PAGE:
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5 Added a better graph and updated the data simulation script to a more flexible version
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library("cmprsk")
# The time for the study
accrual_time <- 10
followup_time <- 1

base_risk <- list("event" = .015, "cmprsk" = .1)

risk_factor_1risk_factors <- list(list("frequency"=.1, 
                      "event" = base_risk$event*.5, 
                      "cmprsk" = base_risk$$event*.5, 
                "cmprsk" = base_risk$cmprsk*2),
risk_factor_2 <-       list("frequency"=.05, 
                      "event" = base_risk$event*1, 
                      "cmprsk" = base_risk$$event*1, 
                "cmprsk" = base_risk$cmprsk*1),
risk_factor_3 <-       list("frequency"=.05, 
                      "event" = base_risk$event*-.5, 
                      "cmprsk" = base_risk$$event*-.5, 
                "cmprsk" = base_risk$cmprsk*0))

# Number of subjects
n <- 5000

# Create base time, sequential inclusion
time_in_study <- rep(c(1:n)/n*accrual_time + followup_time, 1)

set.seed(100)

# Create empty sets
x <- matrix(0, ncol=3ncol=length(risk_factors), nrow=n)
time_2_event <- rep(0, n)
time_2_comprsk <- rep(0, n)

# Create each studied observation and outcome
for(i in 1:n){
    x[i,# 1]Set base risk
    event_risk <- rbinombase_risk$event 
    comp_risk <- base_risk$cmprsk

    for(1,j 1,in risk_factor_1$frequency)[1]
    x[i, 2] <- rbinom(1, 1, risk_factor_2$frequency1:length(risk_factors)[1]){
        x[i, 3]j] <- rbinom(1, 1, risk_factor_3$frequencyrisk_factors[[j]]$frequency)[1]

    # Add risk factors
   # event_riskIf <-there base_risk$event + 
            x[i, 1]*risk_factor_1$eventis +
a risk factor defined
        if (x[i, 2]*risk_factor_2$event +
            x[i, 3]*risk_factor_3$event
j] > 0){
    # Add risk factors
    comp_risk event_risk <- base_risk$cmprsk + 
            x[i, 1]*risk_factor_1$cmprskevent_risk +
            x[i, 2]*risk_factor_2$cmprsk +
            x[i, 3]*risk_factor_3$       risk_factors[[j]]$event
            comp_risk <- comp_risk + 
                    risk_factors[[j]]$cmprsk
        }
    }

    # Time 2 event/risk is 1/rate meaning that higher number -> shorter time
    time_2_event[i] <- rexp(1, rate=event_risk)[1]
    time_2_comprsk[i] <- rexp(1, rate=comp_risk)[1]
}

colnamescn <- c(x)
for(i in 1:length(risk_factors)){
    ev_rsk <- crisk_factors[[i]]$event/base_risk$event+1
    cmp_rsk <- risk_factors[[i]]$cmprsk/base_risk$cmprsk+1
    name <- paste("RF"Risk 1"factor no: ", "RFi, 2""\n * ev=", "RFev_rsk, 3"" cr=", cmp_rsk, " *", sep="")
    cn <- c(cn, name)
}
colnames(x) <- cn

# Select the event that happens first: study ends, evenent occurs, a competing event occurs
time <- apply(cbind(time_in_study, time_2_event, time_2_comprsk), 1, min)

# Outcome identifiers
event <- (time_2_event == time) + 0
comprsk <- (time_2_comprsk == time) + 0
cens <- event+2*(event==0 & comprsk==1)

out.cox_ev <- coxph(Surv(time, event)~x)
summary(out.cox_ev)

out.crr_ev <- crr(time, cens, x, failcode=1)
summary(out.crr_ev)

out.cox_cmprsk <- coxph(Surv(time, comprsk)~x)
summary(out.cox_cmprsk)

out.crr_cmprsk <- crr(time, cens, x, failcode=2)
summary(out.crr_cmprsk)

A forestplot comparing the different methods - Poisson: 1.152  1.509  0.794, CRR: 1.151 1.524 0.812, Cox PH: 1.897 1.931 0.798A forestplot comparing the different methods - Poisson: 1.152  1.509  0.794, CRR: 1.151 1.524 0.812, Cox PH: 1.897 1.931 0.798

library("cmprsk")
# The time for the study
accrual_time <- 10
followup_time <- 1

base_risk <- list("event" = .015, "cmprsk" = .1)

risk_factor_1 <- list("frequency"=.1, 
                      "event" = base_risk$event*.5, 
                      "cmprsk" = base_risk$cmprsk*2)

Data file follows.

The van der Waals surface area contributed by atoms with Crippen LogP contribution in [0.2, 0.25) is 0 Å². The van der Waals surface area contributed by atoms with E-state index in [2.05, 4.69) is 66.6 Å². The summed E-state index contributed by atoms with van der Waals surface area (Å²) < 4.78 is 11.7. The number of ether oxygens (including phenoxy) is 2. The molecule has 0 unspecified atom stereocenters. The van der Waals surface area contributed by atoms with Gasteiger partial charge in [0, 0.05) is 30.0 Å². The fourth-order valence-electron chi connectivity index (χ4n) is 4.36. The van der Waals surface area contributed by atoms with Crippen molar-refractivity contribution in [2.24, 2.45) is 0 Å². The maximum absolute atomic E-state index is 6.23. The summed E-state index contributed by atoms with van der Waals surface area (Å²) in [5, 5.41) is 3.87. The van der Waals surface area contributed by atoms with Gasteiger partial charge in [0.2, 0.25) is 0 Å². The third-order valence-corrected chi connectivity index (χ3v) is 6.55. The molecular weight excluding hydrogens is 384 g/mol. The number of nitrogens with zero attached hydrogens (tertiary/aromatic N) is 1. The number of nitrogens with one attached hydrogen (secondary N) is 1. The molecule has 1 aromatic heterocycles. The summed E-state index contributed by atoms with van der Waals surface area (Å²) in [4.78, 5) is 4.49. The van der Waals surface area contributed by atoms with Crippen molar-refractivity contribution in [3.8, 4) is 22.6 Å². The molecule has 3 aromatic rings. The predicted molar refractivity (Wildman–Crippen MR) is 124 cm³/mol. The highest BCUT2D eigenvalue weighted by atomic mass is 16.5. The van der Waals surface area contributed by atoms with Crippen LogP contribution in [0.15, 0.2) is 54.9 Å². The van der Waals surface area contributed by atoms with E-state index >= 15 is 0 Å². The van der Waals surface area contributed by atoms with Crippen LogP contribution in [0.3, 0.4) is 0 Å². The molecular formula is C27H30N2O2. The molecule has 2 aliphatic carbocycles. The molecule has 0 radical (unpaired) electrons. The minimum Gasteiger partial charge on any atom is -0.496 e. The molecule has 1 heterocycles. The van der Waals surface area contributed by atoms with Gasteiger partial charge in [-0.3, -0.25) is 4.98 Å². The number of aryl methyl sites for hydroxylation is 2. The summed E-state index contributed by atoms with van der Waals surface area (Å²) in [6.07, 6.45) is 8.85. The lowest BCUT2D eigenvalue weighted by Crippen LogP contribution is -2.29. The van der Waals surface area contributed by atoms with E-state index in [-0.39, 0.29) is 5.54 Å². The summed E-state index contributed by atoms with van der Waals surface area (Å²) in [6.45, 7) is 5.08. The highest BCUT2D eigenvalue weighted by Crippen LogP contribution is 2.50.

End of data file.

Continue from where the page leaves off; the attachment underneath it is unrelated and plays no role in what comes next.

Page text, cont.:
risk_factor_2 <- list("frequency"=.05, 
                      "event" = base_risk$event*1, 
                      "cmprsk" = base_risk$cmprsk*1)
risk_factor_3 <- list("frequency"=.05, 
                      "event" = base_risk$event*-.5, 
                      "cmprsk" = base_risk$cmprsk*0)

# Number of subjects
n <- 5000

# Create base time, sequential inclusion
time_in_study <- rep(c(1:n)/n*accrual_time + followup_time, 1)

set.seed(100)

# Create empty sets
x <- matrix(0, ncol=3, nrow=n)
time_2_event <- rep(0, n)
time_2_comprsk <- rep(0, n)
for(i in 1:n){
    x[i, 1] <- rbinom(1, 1, risk_factor_1$frequency)[1]
    x[i, 2] <- rbinom(1, 1, risk_factor_2$frequency)[1]
    x[i, 3] <- rbinom(1, 1, risk_factor_3$frequency)[1]

    # Add risk factors
    event_risk <- base_risk$event + 
            x[i, 1]*risk_factor_1$event +
            x[i, 2]*risk_factor_2$event +
            x[i, 3]*risk_factor_3$event

    # Add risk factors
    comp_risk <- base_risk$cmprsk + 
            x[i, 1]*risk_factor_1$cmprsk +
            x[i, 2]*risk_factor_2$cmprsk +
            x[i, 3]*risk_factor_3$cmprsk

    # Time 2 event/risk is 1/rate meaning that higher number -> shorter time
    time_2_event[i] <- rexp(1, rate=event_risk)[1]
    time_2_comprsk[i] <- rexp(1, rate=comp_risk)[1]
}

colnames(x) <- c("RF 1", "RF 2", "RF 3")

# Select the event that happens first: study ends, evenent occurs, a competing event occurs
time <- apply(cbind(time_in_study, time_2_event, time_2_comprsk), 1, min)

# Outcome identifiers
event <- (time_2_event == time) + 0
comprsk <- (time_2_comprsk == time) + 0
cens <- event+2*(event==0 & comprsk==1)

out.cox_ev <- coxph(Surv(time, event)~x)
summary(out.cox_ev)

out.crr_ev <- crr(time, cens, x, failcode=1)
summary(out.crr_ev)

out.cox_cmprsk <- coxph(Surv(time, comprsk)~x)
summary(out.cox_cmprsk)

out.crr_cmprsk <- crr(time, cens, x, failcode=2)
summary(out.crr_cmprsk)

A forestplot comparing the different methods - Poisson: 1.152  1.509  0.794, CRR: 1.151 1.524 0.812, Cox PH: 1.897 1.931 0.798

library("cmprsk")
# The time for the study
accrual_time <- 10
followup_time <- 1

base_risk <- list("event" = .015, "cmprsk" = .1)

risk_factors <- list(list("frequency"=.1, 
                "event" = base_risk$event*.5, 
                "cmprsk" = base_risk$cmprsk*2),
        list("frequency"=.05, 
                "event" = base_risk$event*1, 
                "cmprsk" = base_risk$cmprsk*1),
        list("frequency"=.05, 
                "event" = base_risk$event*-.5,